Inequality is not the Problem

Inequality is not the Problem

Inequality is not the Problem 1125 750 Jonathan Poland
NOTE: I am not talking about equal rights to life, liberty, and the pursuit of happiness. I’m talking about the statistics thrown around today from the socialist pundits about the great divide between rich and poor.

Nearly 1.1 billion people have moved out of extreme poverty since 1990. In 2013, 767 million people lived on less than $1.90 a day, down from 1.85 billion in 1990.

Sitting down watching a great documentary by Vice on Youtube called The Third Industrial Revolution – look it up if you want to watch. As a caveat, every single economist across mainstream media base their theories and predictions on Keynes models, which have been proven faulty by von Mises, but are still used today because of the ties with larger government. Not one fucking person talks about inequality in terms of larger governments, do they?

Yet, larger governments means more control over drivers of inequality – banking, protectionism, mercantilism, etc. Today, the big businesses that are seemingly above the law leading people to blame capitalism instead of the real cause – government protecting the small group that pay the most. Look, we need government. We need people that can allocate a portion of the capital we have as profit toward security and protection. The should also be trusted to take care of the less fortunate.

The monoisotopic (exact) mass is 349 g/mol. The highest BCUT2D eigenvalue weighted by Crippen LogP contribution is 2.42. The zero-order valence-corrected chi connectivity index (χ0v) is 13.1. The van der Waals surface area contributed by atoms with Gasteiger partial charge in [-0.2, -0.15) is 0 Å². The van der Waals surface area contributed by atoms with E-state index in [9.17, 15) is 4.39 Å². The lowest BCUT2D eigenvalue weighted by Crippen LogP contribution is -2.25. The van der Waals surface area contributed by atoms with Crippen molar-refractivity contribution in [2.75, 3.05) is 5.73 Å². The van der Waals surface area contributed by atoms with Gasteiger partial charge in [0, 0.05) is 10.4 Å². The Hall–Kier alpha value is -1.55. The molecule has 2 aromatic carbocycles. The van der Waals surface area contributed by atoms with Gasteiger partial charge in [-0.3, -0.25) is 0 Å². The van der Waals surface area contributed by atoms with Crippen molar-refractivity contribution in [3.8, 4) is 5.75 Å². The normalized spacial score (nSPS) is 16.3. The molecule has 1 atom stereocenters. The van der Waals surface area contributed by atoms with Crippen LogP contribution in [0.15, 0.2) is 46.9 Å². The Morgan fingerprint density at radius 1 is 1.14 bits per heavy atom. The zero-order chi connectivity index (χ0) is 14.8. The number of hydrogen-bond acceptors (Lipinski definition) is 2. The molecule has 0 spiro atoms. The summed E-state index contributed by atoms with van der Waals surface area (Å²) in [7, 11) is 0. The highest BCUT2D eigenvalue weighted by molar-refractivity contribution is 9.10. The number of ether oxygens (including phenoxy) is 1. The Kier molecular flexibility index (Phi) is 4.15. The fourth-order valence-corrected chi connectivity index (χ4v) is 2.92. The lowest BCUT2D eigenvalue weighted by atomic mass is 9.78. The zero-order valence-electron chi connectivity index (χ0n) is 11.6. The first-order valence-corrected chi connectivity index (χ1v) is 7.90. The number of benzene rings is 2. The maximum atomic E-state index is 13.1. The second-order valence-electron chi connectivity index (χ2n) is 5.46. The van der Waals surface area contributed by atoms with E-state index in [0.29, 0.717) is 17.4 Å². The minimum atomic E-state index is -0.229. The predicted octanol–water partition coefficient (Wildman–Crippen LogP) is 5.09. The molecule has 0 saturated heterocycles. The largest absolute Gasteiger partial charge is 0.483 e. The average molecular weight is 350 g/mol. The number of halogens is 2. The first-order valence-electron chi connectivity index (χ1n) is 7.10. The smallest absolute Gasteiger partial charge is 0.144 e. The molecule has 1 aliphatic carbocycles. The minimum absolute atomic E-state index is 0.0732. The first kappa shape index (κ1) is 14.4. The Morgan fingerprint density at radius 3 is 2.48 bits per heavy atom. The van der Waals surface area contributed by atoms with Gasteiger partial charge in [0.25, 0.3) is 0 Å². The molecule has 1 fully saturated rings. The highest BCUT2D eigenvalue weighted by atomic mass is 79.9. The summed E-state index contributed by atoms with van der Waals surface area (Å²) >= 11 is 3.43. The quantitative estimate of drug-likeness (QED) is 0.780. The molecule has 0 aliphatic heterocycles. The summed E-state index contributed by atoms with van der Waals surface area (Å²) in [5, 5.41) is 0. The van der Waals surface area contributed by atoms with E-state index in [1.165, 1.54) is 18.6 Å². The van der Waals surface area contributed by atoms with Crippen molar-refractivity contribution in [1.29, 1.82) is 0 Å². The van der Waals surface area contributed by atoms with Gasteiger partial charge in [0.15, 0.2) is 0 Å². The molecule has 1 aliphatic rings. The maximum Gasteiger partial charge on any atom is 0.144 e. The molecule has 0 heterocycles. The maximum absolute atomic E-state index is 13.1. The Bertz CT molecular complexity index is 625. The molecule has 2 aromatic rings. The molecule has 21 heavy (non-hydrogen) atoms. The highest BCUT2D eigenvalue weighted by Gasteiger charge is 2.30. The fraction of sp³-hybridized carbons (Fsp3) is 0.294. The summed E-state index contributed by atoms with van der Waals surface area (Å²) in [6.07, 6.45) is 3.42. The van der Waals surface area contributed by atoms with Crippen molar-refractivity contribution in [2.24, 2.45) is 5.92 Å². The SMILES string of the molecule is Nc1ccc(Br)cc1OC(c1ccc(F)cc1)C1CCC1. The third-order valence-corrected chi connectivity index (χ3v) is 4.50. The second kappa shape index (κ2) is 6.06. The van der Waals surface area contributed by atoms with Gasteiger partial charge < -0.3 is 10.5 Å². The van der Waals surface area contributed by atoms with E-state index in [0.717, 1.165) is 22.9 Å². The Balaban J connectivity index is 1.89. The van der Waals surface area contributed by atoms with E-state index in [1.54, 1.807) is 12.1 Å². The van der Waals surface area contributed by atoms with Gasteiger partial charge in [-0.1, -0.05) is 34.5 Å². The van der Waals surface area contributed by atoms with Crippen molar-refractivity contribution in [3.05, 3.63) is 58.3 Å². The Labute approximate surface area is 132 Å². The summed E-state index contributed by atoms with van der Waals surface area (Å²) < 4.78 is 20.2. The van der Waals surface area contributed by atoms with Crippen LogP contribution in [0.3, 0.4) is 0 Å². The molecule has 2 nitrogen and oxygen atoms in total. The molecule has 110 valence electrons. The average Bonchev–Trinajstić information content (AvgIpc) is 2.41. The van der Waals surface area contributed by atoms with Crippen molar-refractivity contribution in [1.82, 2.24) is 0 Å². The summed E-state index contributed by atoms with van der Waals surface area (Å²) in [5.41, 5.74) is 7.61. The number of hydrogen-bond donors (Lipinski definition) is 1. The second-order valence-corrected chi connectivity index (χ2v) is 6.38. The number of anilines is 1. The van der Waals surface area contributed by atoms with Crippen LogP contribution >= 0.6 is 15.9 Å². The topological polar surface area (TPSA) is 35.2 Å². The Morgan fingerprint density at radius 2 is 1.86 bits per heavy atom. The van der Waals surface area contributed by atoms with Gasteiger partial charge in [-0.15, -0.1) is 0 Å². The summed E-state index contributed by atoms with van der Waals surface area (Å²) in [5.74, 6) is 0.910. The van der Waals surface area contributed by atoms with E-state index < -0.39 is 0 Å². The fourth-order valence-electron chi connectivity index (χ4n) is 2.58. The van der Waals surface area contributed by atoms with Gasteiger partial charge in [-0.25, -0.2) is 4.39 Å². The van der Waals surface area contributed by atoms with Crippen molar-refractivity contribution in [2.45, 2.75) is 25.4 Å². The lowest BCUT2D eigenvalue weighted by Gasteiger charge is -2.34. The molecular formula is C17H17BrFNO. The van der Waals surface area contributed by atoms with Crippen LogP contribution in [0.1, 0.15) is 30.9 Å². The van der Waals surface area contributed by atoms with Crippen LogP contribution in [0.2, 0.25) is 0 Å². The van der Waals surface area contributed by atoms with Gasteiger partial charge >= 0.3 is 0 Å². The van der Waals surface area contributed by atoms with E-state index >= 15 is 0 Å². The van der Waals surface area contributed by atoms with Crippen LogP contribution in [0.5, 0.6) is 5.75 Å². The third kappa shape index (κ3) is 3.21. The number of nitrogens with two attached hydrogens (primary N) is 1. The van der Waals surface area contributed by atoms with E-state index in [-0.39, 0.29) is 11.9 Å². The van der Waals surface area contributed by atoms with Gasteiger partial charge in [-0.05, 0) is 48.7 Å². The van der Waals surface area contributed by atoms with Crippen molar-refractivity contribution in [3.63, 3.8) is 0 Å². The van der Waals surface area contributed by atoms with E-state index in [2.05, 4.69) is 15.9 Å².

The problem is that governments around the world collect and mismanage so much money that we could have solved climate problems 10 years ago or sooner. Oh, and don’t forget about the national debt. Close to $21 trillion (21,000,000,000,000) or $65,000 per person. The majority of Americans have zero to little savings. The average wage is less than $45,000 annually, $123 a day.

So, the average American who by the way is complaining about such nonsensical bullshit has 64x more money to spend daily than 10% of the world’s population. What that means in an economic sense is that other countries produce goods and services for much less than we do here. It also means that so many people are wasting money day after day because they’re consumers not investors/producers.

It is what it is. The focus shouldn’t be whether 60 rich guys have more than 3.5 billion people, it’s whether the lives of 3.5 billion have been made much better over time or not. Cream will always rise to the top. We give a lot of lip service to social networks, but then only give our attention to one company – Facebook – who’s founder is one of the richest people ever. His for profit company has arguably been the leader in the third industrial revolution – the IoT and sharing economy.

Inequality is a driving motivator for competition leading to innovation leading to higher standards. To me, inequality (especially economic) is what moves people to strive for a better life. Not everyone can get a trophy or have a million followers on Instagram. Not everyone can execute on an idea that becomes a billion dollar company. Ideas alone are not what creates progress. I think inequality does, or a sense of it at least.

Again, maybe the future of our society isn’t built on money and economic inequality won’t be that important. If I have abundant energy, enough food, and access to transportation does it matter if my income is 99.99% less than the richest? NO. That’s why inequality is not the problem.

Bottom Line: Inequality is reality. While power doesn’t have to be a pyramid, inequality will always be a widening gap in some respects. Some people will get it and play the game better, whatever the game of that day, region, world may be.


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